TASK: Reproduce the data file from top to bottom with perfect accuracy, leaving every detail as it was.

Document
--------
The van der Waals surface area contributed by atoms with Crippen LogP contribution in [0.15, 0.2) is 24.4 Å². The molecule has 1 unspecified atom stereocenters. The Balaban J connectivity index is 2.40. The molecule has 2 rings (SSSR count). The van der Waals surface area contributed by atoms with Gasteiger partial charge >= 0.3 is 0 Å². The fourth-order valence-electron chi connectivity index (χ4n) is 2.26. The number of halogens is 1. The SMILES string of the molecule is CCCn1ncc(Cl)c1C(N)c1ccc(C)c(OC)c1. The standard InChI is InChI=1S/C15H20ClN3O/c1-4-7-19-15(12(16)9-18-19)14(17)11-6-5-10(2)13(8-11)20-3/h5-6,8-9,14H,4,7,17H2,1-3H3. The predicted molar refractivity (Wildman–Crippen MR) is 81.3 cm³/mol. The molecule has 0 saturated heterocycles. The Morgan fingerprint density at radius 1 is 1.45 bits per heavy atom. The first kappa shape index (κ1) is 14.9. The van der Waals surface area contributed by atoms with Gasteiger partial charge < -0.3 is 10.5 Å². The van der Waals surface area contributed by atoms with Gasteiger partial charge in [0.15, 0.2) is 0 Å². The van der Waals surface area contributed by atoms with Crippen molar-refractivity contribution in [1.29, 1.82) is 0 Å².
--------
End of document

The van der Waals surface area contributed by atoms with Crippen LogP contribution in [0.15, 0.2) is 24.4 Å². The molecule has 1 unspecified atom stereocenters. The Balaban J connectivity index is 2.40. The molecule has 2 rings (SSSR count). The van der Waals surface area contributed by atoms with Gasteiger partial charge >= 0.3 is 0 Å². The fourth-order valence-electron chi connectivity index (χ4n) is 2.26. The number of halogens is 1. The SMILES string of the molecule is CCCn1ncc(Cl)c1C(N)c1ccc(C)c(OC)c1. The standard InChI is InChI=1S/C15H20ClN3O/c1-4-7-19-15(12(16)9-18-19)14(17)11-6-5-10(2)13(8-11)20-3/h5-6,8-9,14H,4,7,17H2,1-3H3. The predicted molar refractivity (Wildman–Crippen MR) is 81.3 cm³/mol. The molecule has 0 saturated heterocycles. The Morgan fingerprint density at radius 1 is 1.45 bits per heavy atom. The first kappa shape index (κ1) is 14.9. The van der Waals surface area contributed by atoms with Gasteiger partial charge < -0.3 is 10.5 Å². The van der Waals surface area contributed by atoms with Gasteiger partial charge in [0.15, 0.2) is 0 Å². The van der Waals surface area contributed by atoms with Crippen molar-refractivity contribution in [1.29, 1.82) is 0 Å².